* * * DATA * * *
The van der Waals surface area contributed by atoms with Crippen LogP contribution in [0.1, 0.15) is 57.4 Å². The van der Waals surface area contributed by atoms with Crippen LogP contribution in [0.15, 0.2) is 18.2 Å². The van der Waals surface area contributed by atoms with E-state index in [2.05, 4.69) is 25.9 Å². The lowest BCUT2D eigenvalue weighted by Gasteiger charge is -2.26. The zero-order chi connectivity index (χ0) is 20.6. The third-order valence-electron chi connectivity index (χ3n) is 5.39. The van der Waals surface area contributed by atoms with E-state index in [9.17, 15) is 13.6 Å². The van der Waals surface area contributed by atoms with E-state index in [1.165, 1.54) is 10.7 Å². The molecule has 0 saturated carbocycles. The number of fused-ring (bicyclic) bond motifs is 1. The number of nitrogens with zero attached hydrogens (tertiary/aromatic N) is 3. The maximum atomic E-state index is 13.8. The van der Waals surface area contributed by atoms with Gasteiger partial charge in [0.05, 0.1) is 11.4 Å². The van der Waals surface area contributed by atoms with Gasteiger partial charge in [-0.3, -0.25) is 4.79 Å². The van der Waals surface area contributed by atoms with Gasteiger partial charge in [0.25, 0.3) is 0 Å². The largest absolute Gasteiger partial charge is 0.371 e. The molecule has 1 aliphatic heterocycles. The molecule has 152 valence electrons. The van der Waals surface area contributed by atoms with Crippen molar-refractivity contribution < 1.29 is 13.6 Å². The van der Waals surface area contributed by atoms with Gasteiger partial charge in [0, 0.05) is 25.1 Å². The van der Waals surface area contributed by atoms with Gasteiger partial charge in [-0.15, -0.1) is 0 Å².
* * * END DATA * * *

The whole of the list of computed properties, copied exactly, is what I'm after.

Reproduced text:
The van der Waals surface area contributed by atoms with Crippen LogP contribution in [0.1, 0.15) is 57.4 Å². The van der Waals surface area contributed by atoms with Crippen LogP contribution in [0.15, 0.2) is 18.2 Å². The van der Waals surface area contributed by atoms with E-state index in [2.05, 4.69) is 25.9 Å². The lowest BCUT2D eigenvalue weighted by Gasteiger charge is -2.26. The zero-order chi connectivity index (χ0) is 20.6. The third-order valence-electron chi connectivity index (χ3n) is 5.39. The van der Waals surface area contributed by atoms with E-state index in [9.17, 15) is 13.6 Å². The van der Waals surface area contributed by atoms with E-state index in [1.165, 1.54) is 10.7 Å². The molecule has 0 saturated carbocycles. The number of fused-ring (bicyclic) bond motifs is 1. The number of nitrogens with zero attached hydrogens (tertiary/aromatic N) is 3. The maximum atomic E-state index is 13.8. The van der Waals surface area contributed by atoms with Gasteiger partial charge in [0.05, 0.1) is 11.4 Å². The van der Waals surface area contributed by atoms with Gasteiger partial charge in [-0.3, -0.25) is 4.79 Å². The van der Waals surface area contributed by atoms with Gasteiger partial charge in [0.25, 0.3) is 0 Å². The largest absolute Gasteiger partial charge is 0.371 e. The molecule has 1 aliphatic heterocycles. The molecule has 152 valence electrons. The van der Waals surface area contributed by atoms with Crippen molar-refractivity contribution < 1.29 is 13.6 Å². The van der Waals surface area contributed by atoms with Gasteiger partial charge in [0, 0.05) is 25.1 Å². The van der Waals surface area contributed by atoms with Gasteiger partial charge in [-0.15, -0.1) is 0 Å².